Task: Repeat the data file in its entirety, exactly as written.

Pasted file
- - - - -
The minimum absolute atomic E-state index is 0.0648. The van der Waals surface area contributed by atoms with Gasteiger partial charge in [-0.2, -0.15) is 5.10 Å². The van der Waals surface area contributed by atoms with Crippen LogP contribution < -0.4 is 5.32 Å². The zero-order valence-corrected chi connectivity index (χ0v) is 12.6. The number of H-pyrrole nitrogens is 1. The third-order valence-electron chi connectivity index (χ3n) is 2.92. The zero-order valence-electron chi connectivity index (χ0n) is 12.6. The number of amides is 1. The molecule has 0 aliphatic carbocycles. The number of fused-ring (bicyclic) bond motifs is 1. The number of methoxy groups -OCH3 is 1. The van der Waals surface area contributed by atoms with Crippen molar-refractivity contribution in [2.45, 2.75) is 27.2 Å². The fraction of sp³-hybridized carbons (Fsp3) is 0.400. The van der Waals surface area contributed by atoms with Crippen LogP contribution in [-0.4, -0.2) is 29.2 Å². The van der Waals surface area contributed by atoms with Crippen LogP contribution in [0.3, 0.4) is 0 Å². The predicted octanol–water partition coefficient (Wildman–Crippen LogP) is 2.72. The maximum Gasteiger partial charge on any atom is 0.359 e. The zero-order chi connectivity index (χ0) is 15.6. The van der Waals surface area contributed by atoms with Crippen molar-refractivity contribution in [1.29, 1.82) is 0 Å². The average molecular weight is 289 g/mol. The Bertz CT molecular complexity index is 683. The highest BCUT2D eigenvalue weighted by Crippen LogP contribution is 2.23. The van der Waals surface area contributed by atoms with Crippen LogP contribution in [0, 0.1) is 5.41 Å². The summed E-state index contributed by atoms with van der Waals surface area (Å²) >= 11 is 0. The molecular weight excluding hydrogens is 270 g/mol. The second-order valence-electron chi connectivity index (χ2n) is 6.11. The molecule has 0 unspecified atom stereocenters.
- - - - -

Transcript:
The minimum absolute atomic E-state index is 0.0648. The van der Waals surface area contributed by atoms with Gasteiger partial charge in [-0.2, -0.15) is 5.10 Å². The van der Waals surface area contributed by atoms with Crippen LogP contribution < -0.4 is 5.32 Å². The zero-order valence-corrected chi connectivity index (χ0v) is 12.6. The number of H-pyrrole nitrogens is 1. The third-order valence-electron chi connectivity index (χ3n) is 2.92. The zero-order valence-electron chi connectivity index (χ0n) is 12.6. The number of amides is 1. The molecule has 0 aliphatic carbocycles. The number of fused-ring (bicyclic) bond motifs is 1. The number of methoxy groups -OCH3 is 1. The van der Waals surface area contributed by atoms with Crippen molar-refractivity contribution in [2.45, 2.75) is 27.2 Å². The fraction of sp³-hybridized carbons (Fsp3) is 0.400. The van der Waals surface area contributed by atoms with Crippen LogP contribution in [-0.4, -0.2) is 29.2 Å². The van der Waals surface area contributed by atoms with Crippen LogP contribution in [0.3, 0.4) is 0 Å². The predicted octanol–water partition coefficient (Wildman–Crippen LogP) is 2.72. The maximum Gasteiger partial charge on any atom is 0.359 e. The zero-order chi connectivity index (χ0) is 15.6. The van der Waals surface area contributed by atoms with Crippen molar-refractivity contribution in [1.29, 1.82) is 0 Å². The average molecular weight is 289 g/mol. The Bertz CT molecular complexity index is 683. The highest BCUT2D eigenvalue weighted by Crippen LogP contribution is 2.23. The van der Waals surface area contributed by atoms with Crippen LogP contribution in [0, 0.1) is 5.41 Å². The summed E-state index contributed by atoms with van der Waals surface area (Å²) >= 11 is 0. The molecular weight excluding hydrogens is 270 g/mol. The second-order valence-electron chi connectivity index (χ2n) is 6.11. The molecule has 0 unspecified atom stereocenters.